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Beware of the haunted book,
This review is from: The Haunted Book (Hardcover)
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In the introduction to The Haunted Book, author Jeremy Dyson explains how he was approached by a journalist called Aiden Fox who is a collector of true life ghost stories. Knowing of Dyson's credentials as a writer interested in the strange and macabre, Fox contacted Dyson to beef up and fill out some of his stories for publication in book format. Fox has himself only published barebones versions of the tales in his regular newspaper column in the Bath Chronicle.
In order to do justice to the stories, Dyson explains that he felt it would be of benefit to travel to the various locations in which the events took place. During these jaunts Dyson himself started to feel his old long suppressed fears re-surfacing and tells of how he kept seeing, or thinking he was seeing, a small childlike figure. Eventually, after accounts of several of Fox's stories, at one location in Cornwall Dyson is presented with a book published in 1978 called This Book is Haunted. Fifty or so pages of this book are reproduced with stories similar in tone to those that have already been recounted by Dyson. This book in turn cites an earlier work, A Book of Hauntings. The lengthy extract from this subsequent book is then interrupted by an earlier text, Glimpses in the Twilight. Finally.....well, that would be telling.
Essentially then The Haunted Book is a collection of ghost stories and narratives of inexplicable happenings with an intriguingly recursive Russian Doll structure. Each of the stories, whether appearing in the context of The Haunted Book, or in This Book is Haunted or A Book of Hauntings, can be enjoyed as discrete stand-alone tales, but the ingenious scaffolding is really best appreciated by reading the book through as a novel. This way the pattern, threads and echoes can be best appreciated.
Some of the stories are stronger than others but there are no outright stinkers and all add up to create a cumulative atmosphere of what Dyson calls ehrfurcht, which as explained in the introduction means, roughly, a reverence for that which we cannot understand. For me the most effective stories are the longer ones like A Wire With Gain and Tetherdown Lock, which are effective and creepy, all the more so for their refusal to fill in all the gaps as it were (what did ultimately happen to Gabby in A Wire With Gain for example?) Having said that the story that is really haunting me is the not remotely scary tale of The Pleasure Park, which is more a report of a melancholy obsession than a ghost story. It is also giving me a nagging sense of déjà vu, making me think I've read something very similar to it before. (Is this one of Dyson's cunning tricks, I wonder.) Alongside all the stories, the clever and elaborate structure allows for meditations on different types of ghost stories, their appeal and the range of explanations used to rationalise or understand the phenomena they describe. However ingenious the structure, I do think the final pay-off is nigglingly unsatisfying - but this is a minor flaw in an otherwise superlative collection.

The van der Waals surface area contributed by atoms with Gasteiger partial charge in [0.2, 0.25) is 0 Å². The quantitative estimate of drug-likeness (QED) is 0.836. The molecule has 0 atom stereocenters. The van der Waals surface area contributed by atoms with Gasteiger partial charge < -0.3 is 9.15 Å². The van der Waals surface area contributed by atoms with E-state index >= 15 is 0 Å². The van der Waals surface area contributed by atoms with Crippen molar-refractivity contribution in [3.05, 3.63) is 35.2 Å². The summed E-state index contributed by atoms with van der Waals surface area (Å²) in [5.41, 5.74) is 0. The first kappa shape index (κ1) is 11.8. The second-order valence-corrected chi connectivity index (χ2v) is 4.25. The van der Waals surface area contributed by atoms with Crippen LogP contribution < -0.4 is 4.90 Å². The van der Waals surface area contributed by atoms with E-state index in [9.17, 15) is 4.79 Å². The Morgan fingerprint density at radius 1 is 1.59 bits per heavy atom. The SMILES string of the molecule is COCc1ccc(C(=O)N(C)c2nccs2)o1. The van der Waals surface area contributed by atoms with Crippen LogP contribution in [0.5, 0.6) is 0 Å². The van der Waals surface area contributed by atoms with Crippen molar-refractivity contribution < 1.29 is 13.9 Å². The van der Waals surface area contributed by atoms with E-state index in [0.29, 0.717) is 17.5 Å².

Other things to note: Ardel Wray one of the (male) characters in the Tetherdown Lock story shares a name with the (female) screenwriter on several of Val Lewton's classic 1940s horror films. (Indeed Dyson has written a fond study of classic black and white supernatural movies called Bright Darkness, wherein Lewton's films are rightly celebrated, especially the Wray co-written I Walked With A Zombie.)
One of Zurau's songs mentioned in A Wire With Gain is called The Houses of the Russians; this is also the title of a story by Robert Aickman, a master of the unsettling short story form, who as was confirmed in the League of Gentlemen's Book of Precious Things is a major inspiration on Dyson, Gatiss and co and here clearly an influence on some of the stories. It is from Aickman, incidentally, that Dyson borrows the concept of ehrfurcht.
Speaking of echoes and continuities, try reading the names of the authors of the books within the book (H Den Fawkes and so on) out loud and compare the aural similarities with Dyson's co-author Aiden Fox. And indeed the mysterious entity 8-10-4x (again say it out loud: Eight-Ten-Four Ex).
I should add that the hardback edition is a lovely object in its own right - it would not have the same impact, I don't think, if you read this on your e-reader, especially the plunge into darkness towards the end, nor the notion of the book as a physical object into which you can be lured and lost.
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Initial post: 28 Nov 2012 22:44:06 GMT
Thanks for elucidating some of the references. I was very pleased with myself for (eventually) seeing why Dyson had chosen those particular names for the various authors, but Ardel Wray still had me puzzled.
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